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Experiments with writing a filesystem driver for Linux


Filesystems are an extremely fascinating topic, because you use them every day. There is no way around them. Every bit of data you create will be organized by a filesystem.

And yet, I never took the time to fully understand how one particular filesystem works. I’m aware of most basic concepts like superblocks or inodes and I understand that hardlinks are just different names for the same object. Stuff like that.

I also knew/know close to nothing about things work inside the kernel. I’ve heard the term “VFS”, but what does it do? How does it work?

My brain works in a peculiar way: Until I try to actually do something or implement something, there’s little chance for me to understand how it works. I can read about blocks and inodes and caches all day, that doesn’t help much. So, it was time to get my hands dirty. Let’s try to write a simple filesystem driver – how hard can it be?

First steps

Where do you begin? I need to write a kernel module. Well, I don’t actually have to, I could also use FUSE. I did that back in 2011, but I didn’t get far. Maybe I wasn’t motivated enough at the time. Doesn’t really matter. This time, it had to be an actual kernel module, because that’s what I wanted to do.

One of the first blog posts you come across is this one:

At the end of the article, there’s a link to this repo on GitHub:

These two resources are what got me started. They teach you the absolute basics:

  1. How to write and compile a simple kernel module?
  2. How do you register a filesystem driver and what are the first steps to “mount” something?

It didn’t take long until I had mountablefs running: It does nothing but “mount” a device and provide a dummy inode showing you an empty filesystem tree. There is no actual data involved, so the “mounting” is just a dummy step.

To the sky and beyond

My next excercise was to read actual data from a disk. Oh, “disk”? I run everything in a virtual machine, of course. When your code crashes in userspace, it doesn’t really matter. Bugs in kernel space can crash your entire machine, though, and there’s no use in risking that.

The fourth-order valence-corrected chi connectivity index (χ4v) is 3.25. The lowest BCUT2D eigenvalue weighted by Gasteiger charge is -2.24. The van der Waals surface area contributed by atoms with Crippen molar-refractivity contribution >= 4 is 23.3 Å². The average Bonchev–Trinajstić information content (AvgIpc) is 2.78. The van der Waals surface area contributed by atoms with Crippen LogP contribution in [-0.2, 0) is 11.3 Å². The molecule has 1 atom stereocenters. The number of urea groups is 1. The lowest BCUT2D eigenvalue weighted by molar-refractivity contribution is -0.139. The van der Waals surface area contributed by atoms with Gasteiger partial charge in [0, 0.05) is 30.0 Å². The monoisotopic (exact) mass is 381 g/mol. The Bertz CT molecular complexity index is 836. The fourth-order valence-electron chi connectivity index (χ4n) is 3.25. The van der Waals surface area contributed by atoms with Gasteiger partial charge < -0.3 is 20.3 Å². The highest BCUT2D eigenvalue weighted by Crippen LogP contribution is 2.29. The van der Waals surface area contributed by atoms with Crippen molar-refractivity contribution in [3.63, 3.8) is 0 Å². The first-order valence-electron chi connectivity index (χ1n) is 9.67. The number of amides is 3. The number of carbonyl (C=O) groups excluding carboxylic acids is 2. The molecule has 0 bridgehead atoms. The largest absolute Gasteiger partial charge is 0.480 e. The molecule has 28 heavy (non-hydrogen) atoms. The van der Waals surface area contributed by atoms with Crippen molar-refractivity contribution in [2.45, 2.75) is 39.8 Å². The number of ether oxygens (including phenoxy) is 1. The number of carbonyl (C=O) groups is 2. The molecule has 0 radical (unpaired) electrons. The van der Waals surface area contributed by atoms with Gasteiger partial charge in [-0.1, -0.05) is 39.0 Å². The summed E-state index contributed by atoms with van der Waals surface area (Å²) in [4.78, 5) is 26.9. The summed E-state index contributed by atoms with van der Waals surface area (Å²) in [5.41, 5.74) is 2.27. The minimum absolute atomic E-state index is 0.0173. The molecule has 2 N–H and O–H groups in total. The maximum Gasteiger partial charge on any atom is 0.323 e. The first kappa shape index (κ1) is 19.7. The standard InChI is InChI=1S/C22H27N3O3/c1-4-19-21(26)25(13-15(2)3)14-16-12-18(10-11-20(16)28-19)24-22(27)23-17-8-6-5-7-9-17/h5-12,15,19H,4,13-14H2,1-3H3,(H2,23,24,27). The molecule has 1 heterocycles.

onefilerofs was born. It’s dead simple:

The “ro” indicates that it’s read-only. To write data, I used a hex editor and then remounted the filesystem.

But it worked! My first kernel module that reads data from a disk and presents it to userspace.

Soon after that, I discovered “address space operations”. It’s a layer of abstraction in VFS that saves you the need to implement read and write directly. Instead, the kernel asks for the n-th block of a file and you have to tell it that it’s located on the m-th block on disk. All the nasty details like single seeks or single-byte writes can be hidden behind that. It doesn’t even matter if a process wants to read or write data – you only have to define that mapping.

Thus, asopfs came to life. There was still only one file, but it can now be written from userspace. This means that the size of the file can change, so asopfs also needs to implement updates to inodes. An “inode” is still just the first 64 bits of the first block here.

To my surprise, page size and block size appear to be the same. One “chunk” of data in memory is 4096 bytes long, as is one block on disk. I’m still not sure if this is a particularity of my setup, though, and a lot of resources on the internet say that there should be a difference.